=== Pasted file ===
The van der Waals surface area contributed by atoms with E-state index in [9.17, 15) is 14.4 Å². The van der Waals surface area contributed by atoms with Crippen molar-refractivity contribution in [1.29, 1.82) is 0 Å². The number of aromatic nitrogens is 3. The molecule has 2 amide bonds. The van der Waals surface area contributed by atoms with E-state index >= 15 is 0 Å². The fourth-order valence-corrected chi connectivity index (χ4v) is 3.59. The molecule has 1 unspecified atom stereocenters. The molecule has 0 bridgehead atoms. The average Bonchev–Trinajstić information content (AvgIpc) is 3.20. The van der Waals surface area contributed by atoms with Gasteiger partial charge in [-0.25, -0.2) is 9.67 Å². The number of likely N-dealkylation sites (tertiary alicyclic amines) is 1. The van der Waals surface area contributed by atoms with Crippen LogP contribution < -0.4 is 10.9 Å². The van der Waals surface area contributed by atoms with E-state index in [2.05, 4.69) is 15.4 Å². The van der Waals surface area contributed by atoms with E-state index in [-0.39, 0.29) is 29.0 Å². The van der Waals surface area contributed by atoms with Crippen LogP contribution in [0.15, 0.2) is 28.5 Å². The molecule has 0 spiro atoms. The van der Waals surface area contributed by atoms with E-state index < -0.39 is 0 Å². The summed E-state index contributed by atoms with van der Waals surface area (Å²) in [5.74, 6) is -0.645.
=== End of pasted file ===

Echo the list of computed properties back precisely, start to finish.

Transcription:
The van der Waals surface area contributed by atoms with E-state index in [9.17, 15) is 14.4 Å². The van der Waals surface area contributed by atoms with Crippen molar-refractivity contribution in [1.29, 1.82) is 0 Å². The number of aromatic nitrogens is 3. The molecule has 2 amide bonds. The van der Waals surface area contributed by atoms with E-state index >= 15 is 0 Å². The fourth-order valence-corrected chi connectivity index (χ4v) is 3.59. The molecule has 1 unspecified atom stereocenters. The molecule has 0 bridgehead atoms. The average Bonchev–Trinajstić information content (AvgIpc) is 3.20. The van der Waals surface area contributed by atoms with Gasteiger partial charge in [-0.25, -0.2) is 9.67 Å². The number of likely N-dealkylation sites (tertiary alicyclic amines) is 1. The van der Waals surface area contributed by atoms with Crippen LogP contribution < -0.4 is 10.9 Å². The van der Waals surface area contributed by atoms with E-state index in [2.05, 4.69) is 15.4 Å². The van der Waals surface area contributed by atoms with E-state index in [-0.39, 0.29) is 29.0 Å². The van der Waals surface area contributed by atoms with Crippen LogP contribution in [0.15, 0.2) is 28.5 Å². The molecule has 0 spiro atoms. The van der Waals surface area contributed by atoms with E-state index < -0.39 is 0 Å². The summed E-state index contributed by atoms with van der Waals surface area (Å²) in [5.74, 6) is -0.645.